Résumé en français : A la demande de la banque Morgan Stanley, un stagiaire de 15 ans a réalisé une étude sur l'usage des médias par les adolescents. Le résultat est si intéressant que c'est aujourd'hui devenu un ouvrage de référence.
The front page of London’s Financial Times carried a report yesterday – July 12th – written by a 15-year old intern for US investment bank Morgan Stanley. It gave an account of the way he and his friends used new media, what they liked and what they didn't like.
His report concluded that no one was interested in Twitter and said online advertising was useless , and now it seems the financial world is interested.
Edward Hill-Wood, executive director of Morgan Stanley European media, said it is "one of the clearest and most thought-provoking insights we have seen – so we published it.”
"We've had dozens and dozens of fund managers , and several CEOs, e-mailing and calling all day."
The trend for social networking and messaging sites has meant many major financial players want to take over sites such as Twitter or Facebook. But Robson's report, which was sent to Morgan Stanley's clients as a research note, suggested there may be no money in it. Matthew said teenagers were using more and more media, but they had no intention to pay for it.
Teenagers do not use Twitter, said Matthew. Most have signed up to the service, but then just leave it as they realise that they are not going to update it (this is mainly because texting Twitter uses up credit, and they would rather text friends with that credit). They also see that no one is viewing their profile, so their tweets are pointless .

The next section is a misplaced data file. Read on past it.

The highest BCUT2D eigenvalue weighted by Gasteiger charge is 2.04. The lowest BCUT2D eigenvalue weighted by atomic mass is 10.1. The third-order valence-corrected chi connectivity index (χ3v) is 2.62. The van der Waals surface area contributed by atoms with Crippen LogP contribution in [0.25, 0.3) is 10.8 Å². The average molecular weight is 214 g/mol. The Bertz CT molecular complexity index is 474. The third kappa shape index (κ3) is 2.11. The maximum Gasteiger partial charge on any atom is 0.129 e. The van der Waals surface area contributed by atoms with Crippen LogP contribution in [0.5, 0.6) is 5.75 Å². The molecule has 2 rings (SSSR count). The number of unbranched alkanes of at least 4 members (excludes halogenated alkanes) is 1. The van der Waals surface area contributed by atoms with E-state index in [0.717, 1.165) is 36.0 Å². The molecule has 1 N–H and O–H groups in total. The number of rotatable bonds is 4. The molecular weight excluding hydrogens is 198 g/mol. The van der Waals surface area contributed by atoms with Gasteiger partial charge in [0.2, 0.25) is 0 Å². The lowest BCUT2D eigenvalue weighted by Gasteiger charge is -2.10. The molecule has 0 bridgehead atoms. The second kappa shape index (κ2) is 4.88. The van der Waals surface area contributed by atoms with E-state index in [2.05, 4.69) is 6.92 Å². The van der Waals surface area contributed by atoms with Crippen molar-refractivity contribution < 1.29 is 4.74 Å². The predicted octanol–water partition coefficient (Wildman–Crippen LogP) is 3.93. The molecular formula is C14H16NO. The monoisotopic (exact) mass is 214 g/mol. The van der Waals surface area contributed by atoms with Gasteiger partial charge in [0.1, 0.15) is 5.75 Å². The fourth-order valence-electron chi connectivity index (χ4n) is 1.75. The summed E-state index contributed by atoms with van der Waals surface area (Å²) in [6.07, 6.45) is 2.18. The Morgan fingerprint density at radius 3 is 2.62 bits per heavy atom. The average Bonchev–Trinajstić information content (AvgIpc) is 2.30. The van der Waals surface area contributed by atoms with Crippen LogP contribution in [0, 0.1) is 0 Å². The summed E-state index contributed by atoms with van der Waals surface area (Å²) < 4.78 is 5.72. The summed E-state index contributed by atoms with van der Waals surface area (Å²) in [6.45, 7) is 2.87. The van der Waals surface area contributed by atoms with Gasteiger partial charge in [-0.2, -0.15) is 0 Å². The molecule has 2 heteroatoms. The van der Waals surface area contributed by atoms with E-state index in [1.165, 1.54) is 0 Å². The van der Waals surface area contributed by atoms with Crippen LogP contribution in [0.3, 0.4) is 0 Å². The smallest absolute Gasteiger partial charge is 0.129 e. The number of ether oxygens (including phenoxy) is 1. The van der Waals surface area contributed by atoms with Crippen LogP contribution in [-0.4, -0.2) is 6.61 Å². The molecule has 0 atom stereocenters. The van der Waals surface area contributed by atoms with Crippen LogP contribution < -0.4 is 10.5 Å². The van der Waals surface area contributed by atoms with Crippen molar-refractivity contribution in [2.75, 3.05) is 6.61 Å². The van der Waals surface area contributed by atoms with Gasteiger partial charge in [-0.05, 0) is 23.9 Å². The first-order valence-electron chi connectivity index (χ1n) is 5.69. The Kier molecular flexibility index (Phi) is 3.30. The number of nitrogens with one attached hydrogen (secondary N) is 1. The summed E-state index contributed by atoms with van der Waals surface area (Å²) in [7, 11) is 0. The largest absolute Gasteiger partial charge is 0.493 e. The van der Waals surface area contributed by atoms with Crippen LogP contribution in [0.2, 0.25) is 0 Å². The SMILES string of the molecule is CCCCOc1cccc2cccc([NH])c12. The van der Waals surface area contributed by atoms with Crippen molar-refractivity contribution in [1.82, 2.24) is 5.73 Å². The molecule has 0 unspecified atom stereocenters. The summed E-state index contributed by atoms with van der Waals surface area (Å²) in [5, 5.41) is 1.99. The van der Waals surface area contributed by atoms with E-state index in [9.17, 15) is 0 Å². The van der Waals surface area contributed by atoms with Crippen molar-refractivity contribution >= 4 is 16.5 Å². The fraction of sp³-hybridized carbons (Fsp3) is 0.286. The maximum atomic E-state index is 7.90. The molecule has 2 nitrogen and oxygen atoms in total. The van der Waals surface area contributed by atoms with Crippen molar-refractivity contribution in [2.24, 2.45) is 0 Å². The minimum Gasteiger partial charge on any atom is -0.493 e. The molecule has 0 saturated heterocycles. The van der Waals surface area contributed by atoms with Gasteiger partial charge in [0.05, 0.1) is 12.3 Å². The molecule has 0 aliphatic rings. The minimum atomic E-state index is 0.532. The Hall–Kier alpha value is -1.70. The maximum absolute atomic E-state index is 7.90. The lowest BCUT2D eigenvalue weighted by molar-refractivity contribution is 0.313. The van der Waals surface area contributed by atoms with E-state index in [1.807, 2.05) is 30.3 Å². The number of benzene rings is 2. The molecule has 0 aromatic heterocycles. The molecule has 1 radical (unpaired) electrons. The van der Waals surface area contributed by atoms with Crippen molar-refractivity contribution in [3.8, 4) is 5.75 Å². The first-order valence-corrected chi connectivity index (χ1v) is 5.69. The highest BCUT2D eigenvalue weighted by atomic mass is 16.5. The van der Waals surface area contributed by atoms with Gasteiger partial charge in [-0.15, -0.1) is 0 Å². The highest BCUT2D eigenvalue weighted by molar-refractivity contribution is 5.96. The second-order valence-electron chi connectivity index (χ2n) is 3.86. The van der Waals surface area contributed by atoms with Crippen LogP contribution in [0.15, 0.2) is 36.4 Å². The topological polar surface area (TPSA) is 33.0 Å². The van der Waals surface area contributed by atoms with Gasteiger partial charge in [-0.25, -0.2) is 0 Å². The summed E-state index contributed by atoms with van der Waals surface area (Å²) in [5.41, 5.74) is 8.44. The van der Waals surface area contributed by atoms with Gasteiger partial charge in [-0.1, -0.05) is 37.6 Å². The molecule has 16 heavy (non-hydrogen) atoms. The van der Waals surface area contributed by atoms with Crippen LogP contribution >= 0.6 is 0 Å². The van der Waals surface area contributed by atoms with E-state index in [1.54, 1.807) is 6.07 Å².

Matthew said traditional media – television, radio and newspapers – are also in danger. No teenager known to Robson reads a newspaper regularly. He said that most cannot be bothered to read pages and pages of text while they could watch the news summarised on the internet or on TV. In the UK, the only newspapers that are read by teenagers are the famous popular tabloids, and free newspapers distributed, for example, on the underground .
Matthew’s teenage friends are ‘ put off ’ by intrusive advertising. They will always find a way to listen to advert-free music on websites such as Last.fm, and so avoid traditional radio.
Teenagers, like most others, see adverts on websites - pop ups, banner ads - as extremely annoying and pointless, Robson wrote.
However, most teenagers enjoy and support viral marketing, as often it creates humorous and interesting content. “Viral” marketing being the extremely subtle ways modern marketers use pre-existing rumours, gossip or fashion to discreetly place their product. Often, in the first instance, without anyone knowing.
He said teenagers were very reluctant to pay for music and most had never bought a CD. Most downloaded songs illegally from file-sharing sites.
Money and time are instead devoted to actually going to the cinema, concerts, and also paying for video game consoles.
Downloading films off the internet is not popular as the films are usually bad quality and have to be watched on a small computer screen. There is a risk of viruses, Robson added.
Game consoles like Wii, which are now able to connect to the internet and offer free voice chat between users, are becoming more popular to talk to friends than the phone.